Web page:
averaae attendance of not mo
than 1 ." said Mrs. Tike. "We
doing refugee work which is ct
sidered of the utmost importsn
but are seriouslv handicapped
the lack of interest taken. Wen
not for the faithful doren whej g
tend regularly there would, ue i
work dune. I
"South Side ladies can come
any time during thei day and st
as long as they wish."
The meetings arc held at t
C...U CM. n..l.li likrsru
South Siders Arrested and i
Fined for Intoxicatin
South Side police took seven p.1 i
sons into custody Sunday eveni ,
and Monday morning on the char,;,
A fine of $12.50 and costs was n
sessed against Edward Fitzgerald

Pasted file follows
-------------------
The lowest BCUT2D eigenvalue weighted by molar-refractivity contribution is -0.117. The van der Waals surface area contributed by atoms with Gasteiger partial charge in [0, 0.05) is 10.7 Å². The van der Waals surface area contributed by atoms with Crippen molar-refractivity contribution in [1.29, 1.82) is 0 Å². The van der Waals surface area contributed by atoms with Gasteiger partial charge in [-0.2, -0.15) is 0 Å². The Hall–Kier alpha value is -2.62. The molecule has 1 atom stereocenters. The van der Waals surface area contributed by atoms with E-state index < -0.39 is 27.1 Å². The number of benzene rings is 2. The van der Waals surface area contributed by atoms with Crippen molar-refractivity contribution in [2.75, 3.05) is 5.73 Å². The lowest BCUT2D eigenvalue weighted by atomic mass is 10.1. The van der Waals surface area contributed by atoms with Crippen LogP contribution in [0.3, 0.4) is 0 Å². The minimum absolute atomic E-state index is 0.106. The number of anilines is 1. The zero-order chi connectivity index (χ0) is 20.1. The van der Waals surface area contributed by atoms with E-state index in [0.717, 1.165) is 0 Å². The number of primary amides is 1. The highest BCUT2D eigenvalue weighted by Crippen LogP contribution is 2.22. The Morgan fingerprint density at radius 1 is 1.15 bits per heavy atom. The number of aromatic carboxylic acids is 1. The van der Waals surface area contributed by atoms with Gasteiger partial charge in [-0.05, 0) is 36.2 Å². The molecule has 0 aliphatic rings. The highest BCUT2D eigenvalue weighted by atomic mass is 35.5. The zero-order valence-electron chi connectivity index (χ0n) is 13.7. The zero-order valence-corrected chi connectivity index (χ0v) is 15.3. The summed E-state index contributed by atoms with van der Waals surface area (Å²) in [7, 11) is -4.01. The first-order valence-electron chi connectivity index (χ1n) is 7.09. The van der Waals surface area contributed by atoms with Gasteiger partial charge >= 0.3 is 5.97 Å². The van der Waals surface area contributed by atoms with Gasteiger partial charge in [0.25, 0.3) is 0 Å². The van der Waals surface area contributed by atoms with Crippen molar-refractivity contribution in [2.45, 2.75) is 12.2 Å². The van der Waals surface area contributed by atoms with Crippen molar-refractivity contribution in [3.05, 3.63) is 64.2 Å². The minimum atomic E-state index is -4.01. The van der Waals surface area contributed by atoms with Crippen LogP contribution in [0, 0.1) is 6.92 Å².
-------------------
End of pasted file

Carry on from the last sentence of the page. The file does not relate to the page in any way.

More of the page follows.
Twenty-tit'th and Leavenwor-i
streets, on a charge 6f being drtin! ,
A dav's iail sentence was adnn !
istered to Add Hayhurst, 4504 Sonj
I hirty-eighth street, by juage rn
Frank Feency, 3021 R street, v
discharged after being arrested
alleged druiiKenness. in
Frank Casey received the heav.lv.
sentence, 30 days in jail. He watoiv
rrstrA rrrndv nn the same c
" ( " VtH k.
and at that tunc given a fine r"ig
and costs. s
William Kelly was sentenced to
pav $10 for being drunk.
C. E. Chandler, 323 North Seven
teenth street, forfeited his appear
ance bond of $25.
Former Keith Circuit Man
. With Burgess-Nash Artists
Jasper Kirk, well-known in pro
fessional circles, is now connected
with the Burgess-Nash company
and will appear as one of the el.d
men in the minstrel show to be fnV-
cn by Uurgess-Aash employes rcib
ruary 11 at the hsrandeis theater.
Mr. Kirk was with the Keith t
cuit for over five years. Besides t
minstrel snow there will be a nttti
her of musical and dancing sketel
including many well-known amh
teurs, as well as those who have f(
merly been on the professioi